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Discussing Separated and Divorced Families

"We find ourselves in a culture filled with separation and divorce. If children can freely love their parents, they can freely develop themselves."

Throughout my teaching career, I've noticed an increasing number of children in my classes who come from separated or divorced families. Many of these children seem to want to conceal this fact. I sense that they feel bitter because their fathers don't live with them, and society stigmatizes their families as "incomplete", adding to their suffering. Out of loyalty to their families, they avoid discussing their situation, thereby hindering communication between home and school, as well as with their friends, perpetuating the separation.

Having spent many years separated and subsequently divorced, I often pondered what it means to live in a "culture of separation". How can we ensure that children thrive in such circumstances?

Life during separation can be tough. In order to make separation more bearable for adults and children alike, I base my approach on the following concepts in every class session and during parent-teacher meetings. I've even printed these concepts out and distributed them to some mothers as a record of our discussions.

1. A family is never truly torn apart just because the romantic relationship between parents ends. Parents are always parents, consciously or unconsciously, and their relationship remains as such until the end. You are a part of this relationship, regardless of whether your parents get along. Thinking this way can truly make you feel better.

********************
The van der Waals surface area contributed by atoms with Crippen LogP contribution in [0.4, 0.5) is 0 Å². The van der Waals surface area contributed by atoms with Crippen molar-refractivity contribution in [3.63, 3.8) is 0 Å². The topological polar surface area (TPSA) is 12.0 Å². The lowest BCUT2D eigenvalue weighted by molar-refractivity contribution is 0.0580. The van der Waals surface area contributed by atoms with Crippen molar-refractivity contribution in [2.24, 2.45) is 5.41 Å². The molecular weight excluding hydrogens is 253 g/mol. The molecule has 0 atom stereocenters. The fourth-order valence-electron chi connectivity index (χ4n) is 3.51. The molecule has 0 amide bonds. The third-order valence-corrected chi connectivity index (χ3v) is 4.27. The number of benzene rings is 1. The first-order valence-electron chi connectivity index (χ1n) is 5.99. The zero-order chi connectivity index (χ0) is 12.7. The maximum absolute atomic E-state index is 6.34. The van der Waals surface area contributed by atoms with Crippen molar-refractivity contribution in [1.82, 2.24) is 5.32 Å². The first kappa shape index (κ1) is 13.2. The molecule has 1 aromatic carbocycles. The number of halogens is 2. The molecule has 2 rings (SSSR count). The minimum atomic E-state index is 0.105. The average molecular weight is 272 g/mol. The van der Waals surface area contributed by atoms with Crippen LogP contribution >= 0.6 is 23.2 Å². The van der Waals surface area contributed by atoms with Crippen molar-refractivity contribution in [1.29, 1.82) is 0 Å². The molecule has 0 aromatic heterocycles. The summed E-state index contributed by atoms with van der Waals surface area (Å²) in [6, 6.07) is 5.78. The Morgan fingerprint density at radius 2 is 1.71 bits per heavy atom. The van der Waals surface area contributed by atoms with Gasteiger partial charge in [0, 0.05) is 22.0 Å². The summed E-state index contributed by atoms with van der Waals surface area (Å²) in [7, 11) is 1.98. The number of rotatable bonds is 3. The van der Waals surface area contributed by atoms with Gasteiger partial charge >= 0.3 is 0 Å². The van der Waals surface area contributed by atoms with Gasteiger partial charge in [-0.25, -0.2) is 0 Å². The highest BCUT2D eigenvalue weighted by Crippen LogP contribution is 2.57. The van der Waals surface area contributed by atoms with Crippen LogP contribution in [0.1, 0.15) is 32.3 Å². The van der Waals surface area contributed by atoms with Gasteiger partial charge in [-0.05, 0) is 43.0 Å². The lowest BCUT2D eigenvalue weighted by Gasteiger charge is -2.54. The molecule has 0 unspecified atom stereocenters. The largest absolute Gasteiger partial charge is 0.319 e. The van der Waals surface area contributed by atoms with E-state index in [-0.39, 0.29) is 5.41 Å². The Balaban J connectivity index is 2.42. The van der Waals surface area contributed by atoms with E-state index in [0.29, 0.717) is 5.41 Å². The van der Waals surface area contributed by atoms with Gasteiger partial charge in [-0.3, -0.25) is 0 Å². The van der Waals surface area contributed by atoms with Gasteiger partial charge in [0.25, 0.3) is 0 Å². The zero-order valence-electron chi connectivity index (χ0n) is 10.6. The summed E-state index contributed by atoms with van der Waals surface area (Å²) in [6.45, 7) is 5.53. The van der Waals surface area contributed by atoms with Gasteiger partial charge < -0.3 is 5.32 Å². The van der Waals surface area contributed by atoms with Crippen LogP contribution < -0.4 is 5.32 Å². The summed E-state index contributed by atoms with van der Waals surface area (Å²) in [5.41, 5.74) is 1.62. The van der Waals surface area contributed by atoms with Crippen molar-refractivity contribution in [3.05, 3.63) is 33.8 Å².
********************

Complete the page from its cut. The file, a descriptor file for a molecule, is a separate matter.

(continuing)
2. Every child has the right to love both their father and mother and to learn from them. As long as children are young, parents should decide for them what is best for them.

3. The conflicts between parents have nothing to do with you. If your father or mother asks you to take sides or intervene in their relationship, even if it's just by not telling your mom that you still love your dad or not admitting that you only love your mom, it helps. As you grow older, you'll come to understand that it's perfectly fine to forever remain their child, and it's liberating not to carry the burden of resolving their separation or divorce struggles by yourself. This is the most challenging part, and children often only achieve it in adulthood. 

After the mothers of the students in the class have seen these concepts during parent-teacher nights or when I am at work, they often engage in deep reflection. They want their children to feel free, so I suggest to them: "I have a way for your child to feel free. Sometimes, like during dinner, say to your child, 'Seeing you sitting in front of me, so healthy and vibrant, makes me think of your dad. I still love the him in you,' and leave it at that, without adding, 'even though he hurt me', even if that is true."

I also ask them to consider that although their children may outwardly appear to take their side, inwardly they may support their father, even if he's drinking, unfair to his spouse, or even in prison. In such cases, children often side with the weaker party. 

However, if children can freely love their parents, they can freely develop themselves.

Extracted from “When We Are Together” by Marianne Franke-Gricksch

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